Asking for more money in a down economy can be very tricky, which is why it is important to strategically plan out how you intend to do so. One of the most common complaints I hear from employers is that they are sick and tired of the sense of entitlement that their staff has. This includes, expecting more money. There is an important difference between expecting more money because you feel entitled to it, and approaching your employer to discuss the value you bring to the organization, which in turn leads to a well earned increase. So what does this mean?
It means that you should avoid going into your boss’s office and “demanding” an increase in pay because you are “overworked and underpaid.” Instead, you should wait for the opportune time where you have successfully completed a large project, landed a new client and/or saved the company money. Timing is everything! If you go into your boss’s office when they are having a bad day or the company is struggling, you will most definitely be turned down for a raise. Saying that you are struggling financially to your employer is not a good reason for an increase either. To your employer it may sound like you are not good at managing your money. It is also important to make sure you have strong EVIDENCE to make a case for WHY you deserve an increase. Always ask yourself, “where am I adding value to my organization?”
I would recommend using one of the following opportunities to bring up the subject of a raise:
1) Opportunity: When someone else in your company has been let go and they are not going to replace that person.
This is a great opportunity to show that you are a team player and offer to pitch in and help cover that person’s role. ALWAYS start by offering something WITHOUT asking for anything in return. Then, once you have been assisting with those additional responsibilities for a few months successfully, you can find a good time to broach the subject of increasing your pay to be commensurate with your new duties and responsibilities (and possibly a promotion down the road).
2) Opportunity: You bring in a BIG new account (or two).
When you are adding a new revenue stream to a company or bringing on numerous new accounts, that company will typically want to make you happy. If you are able to land a big new account or two, this will provide a future opportunity to discuss an increase in compensation. It is important, however, that you wait until you have successfully produced results with that new account for at least three consecutive months or one quarter. This is critical to creating leverage! Bringing in the account is not enough. You have to show that you have been able to successfully manage and grow that account.
3) Opportunity: You came in below budget.
Saving a company money is always a great way to make a case for why a company should offer you an increase in salary. I know that in some cases, you will be penalized if you do not spend the amount you have budgeted for the year, but those are not the situations I am referring to. Overall, most companies are looking for ways to save money. If you save the company 100k over the course of the year, you can then bring that up during your negotiation and use that as EVIDENCE for the value you bring to the company and why you deserve an increase.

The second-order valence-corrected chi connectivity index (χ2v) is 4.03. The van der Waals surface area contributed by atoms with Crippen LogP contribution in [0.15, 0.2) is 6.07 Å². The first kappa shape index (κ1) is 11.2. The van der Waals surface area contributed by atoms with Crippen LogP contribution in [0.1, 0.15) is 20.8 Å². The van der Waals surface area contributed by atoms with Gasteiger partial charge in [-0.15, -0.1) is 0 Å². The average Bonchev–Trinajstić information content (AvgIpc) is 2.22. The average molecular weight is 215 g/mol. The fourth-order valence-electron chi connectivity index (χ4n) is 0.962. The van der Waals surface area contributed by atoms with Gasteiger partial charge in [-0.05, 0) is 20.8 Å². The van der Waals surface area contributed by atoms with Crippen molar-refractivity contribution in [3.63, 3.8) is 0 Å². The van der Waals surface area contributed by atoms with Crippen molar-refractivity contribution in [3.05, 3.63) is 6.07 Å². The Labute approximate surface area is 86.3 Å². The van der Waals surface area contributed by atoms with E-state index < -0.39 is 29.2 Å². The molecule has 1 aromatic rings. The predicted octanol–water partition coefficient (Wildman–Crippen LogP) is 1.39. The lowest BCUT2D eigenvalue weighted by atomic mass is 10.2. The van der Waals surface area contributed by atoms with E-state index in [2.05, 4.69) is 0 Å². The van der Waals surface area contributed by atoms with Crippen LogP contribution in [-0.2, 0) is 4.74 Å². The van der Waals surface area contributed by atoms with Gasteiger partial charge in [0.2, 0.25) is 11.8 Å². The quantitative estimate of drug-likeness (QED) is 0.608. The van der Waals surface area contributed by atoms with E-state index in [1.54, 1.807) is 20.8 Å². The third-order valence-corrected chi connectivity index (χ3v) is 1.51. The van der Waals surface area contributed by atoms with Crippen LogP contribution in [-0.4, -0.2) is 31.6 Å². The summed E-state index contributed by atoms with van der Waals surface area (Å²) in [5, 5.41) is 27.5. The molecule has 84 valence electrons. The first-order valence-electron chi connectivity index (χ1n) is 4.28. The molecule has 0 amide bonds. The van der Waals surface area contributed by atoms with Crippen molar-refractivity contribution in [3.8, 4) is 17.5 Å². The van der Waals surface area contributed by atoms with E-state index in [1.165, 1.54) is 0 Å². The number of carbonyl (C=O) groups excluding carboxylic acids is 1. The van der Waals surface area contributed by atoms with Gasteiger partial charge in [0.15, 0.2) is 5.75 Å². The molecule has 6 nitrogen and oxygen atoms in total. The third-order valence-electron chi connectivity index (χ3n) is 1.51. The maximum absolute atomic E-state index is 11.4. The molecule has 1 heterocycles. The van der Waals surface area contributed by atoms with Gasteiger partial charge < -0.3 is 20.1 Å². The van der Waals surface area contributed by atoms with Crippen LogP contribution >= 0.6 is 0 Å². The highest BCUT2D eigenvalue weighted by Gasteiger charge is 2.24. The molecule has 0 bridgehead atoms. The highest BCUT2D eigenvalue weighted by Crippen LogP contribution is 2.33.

4) Opportunity: You hit or exceeded your forecasted numbers or billable hour requirement.
Exceeding a goal or quota is one of the easiest ways to negotiate a higher salary. I remember when I first started recruiting and was consistently exceeding my goals by 30%. It was very easy that year to go in and make a case for why I should receive an increase in the percentage of commission that I was receiving because the numbers spoke for me. Typically, the end of the year during your review is a good time to address a potential increase.
5) Opportunity: Producing consistently better work product than your peers/having a great attitude.
I work with a lot of administrative professionals in my staffing business. I find that many of the administrative professionals I work with have a harder time negotiating an increase in salary because their numbers are not linked to billable hours or sales. The best way to negotiate a higher salary as an administrative professional is to work on all of the following:
-Always be on time and offer to pitch in/work overtime when needed.
-Always double and triple check your work.
-Offer to do things for your bosses and/or your peers that are not required of you, but that would be appreciated.
-Always have a good, team-player attitude.
-Work on anticipating your boss’s needs/don’t always wait for someone to give you something to do. Be proactive!
If you focus on those five components as an administrative professional, you will be noticed and rewarded. The administrative professionals who I have seen apply the above five characteristics typically do not even need to ask for a raise, they just receive it!
In summary, remember that actions speak louder than words and timing is everything when it comes to negotiating a higher salary!
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